IDF: 3 of the F-16s damaged in flood to be out of service for 2-3 months
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IDF: 3 of the F-16s damaged in flood to be out of service for 2-3 months

Military corrects its initial assessment, says it’s not taking any chances with fighter jets, which were submerged in water during rainstorm earlier this month

Judah Ari Gross is The Times of Israel's military correspondent.

An F-16 fighter jet sits in a flooded hangar on the Hatzor air force base in southern Israel in January 2020. (Social media)
An F-16 fighter jet sits in a flooded hangar on the Hatzor air force base in southern Israel in January 2020. (Social media)

A senior Israeli Air Force officer on Tuesday said three of the eight F-16 fighter jets damaged in a flood earlier this month would remain out of commission for two to three months, correcting its earlier estimate that the repairs would take approximately a week.

The other five aircraft were scheduled to return to service in the coming days, the officer said, speaking on condition of anonymity.

Earlier this month, as massive rainstorms battered the country, a stream near the Hatzor air base in southern Israel flooded its banks, sending large amounts of water — some 50 million liters (13 million gallons) — into the base in the span of half an hour, according to the IAF.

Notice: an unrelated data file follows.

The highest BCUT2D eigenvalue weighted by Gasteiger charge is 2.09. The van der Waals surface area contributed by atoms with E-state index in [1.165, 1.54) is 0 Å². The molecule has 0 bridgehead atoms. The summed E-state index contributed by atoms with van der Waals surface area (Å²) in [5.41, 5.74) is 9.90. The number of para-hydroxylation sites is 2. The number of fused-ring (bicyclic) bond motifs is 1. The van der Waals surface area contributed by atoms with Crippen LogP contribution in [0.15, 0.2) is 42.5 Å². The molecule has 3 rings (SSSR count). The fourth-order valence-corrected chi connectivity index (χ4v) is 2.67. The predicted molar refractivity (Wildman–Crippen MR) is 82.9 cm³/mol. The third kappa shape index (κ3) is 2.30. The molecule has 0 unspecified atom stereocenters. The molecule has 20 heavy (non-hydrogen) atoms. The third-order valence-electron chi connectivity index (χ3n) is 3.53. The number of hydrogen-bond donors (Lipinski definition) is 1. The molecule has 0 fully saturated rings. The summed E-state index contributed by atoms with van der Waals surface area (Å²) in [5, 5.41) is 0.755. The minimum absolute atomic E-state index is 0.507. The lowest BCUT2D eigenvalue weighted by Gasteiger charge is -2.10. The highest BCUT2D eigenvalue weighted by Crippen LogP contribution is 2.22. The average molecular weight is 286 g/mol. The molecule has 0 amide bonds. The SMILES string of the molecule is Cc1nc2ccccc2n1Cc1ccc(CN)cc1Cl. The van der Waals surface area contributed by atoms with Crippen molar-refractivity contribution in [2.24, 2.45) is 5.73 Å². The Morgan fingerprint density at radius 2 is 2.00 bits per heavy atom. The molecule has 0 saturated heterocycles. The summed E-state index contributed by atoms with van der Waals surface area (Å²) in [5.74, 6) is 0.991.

Eight F-16 fighter jets were damaged in the flood when their underground hangars flooded. The air force acknowledged making “a mistake” in failing to move the aircraft to safety. IAF chief Amikam Norkin called for a full investigation of the incident, which the senior air force officer on Tuesday said was in the process of being completed.

An F-16 fighter jet sits in a flooded hangar on the Hatzor air force base in southern Israel in January 2020. (Social media)

Initially, the air force said the eight fighter jets would return to service in approximately a week. On Tuesday night, the officer acknowledged that these estimates were partially incorrect.

Though the majority of the aircraft were due to return to serve shortly, three of them would remain grounded for further repairs.

According to the official, the high rain waters may have damaged some of the electronics inside the three aircraft.

“We don’t plan to take any chances with them, so they will go through a more thorough treatment,” the officer said.

The officer said the military did not yet have an exact estimate of how much this “mistake” would cost in repairs for the F-16s, but dismissed the initial assessments reported by a number of media outlets that it would be in the hundreds of millions of shekels.

“It is far from the hundreds of millions that were reported,” the officer said.

The military censor initially barred media outlets from reporting on the incident, drawing criticism that it was doing so not to prevent damage to national security but to cover up an embarrassing episode for the air force.

The flooding occurred as heavy rains lashed Israel earlier this month, causing widespread flooding in several cities. Authorities have faced criticism over inadequate drainage infrastructure to deal with the rains, which have been tied to multiple deaths.

Areas of Israel have experienced one of the wettest winters on record, with some cities repeatedly deluged in the downpours.

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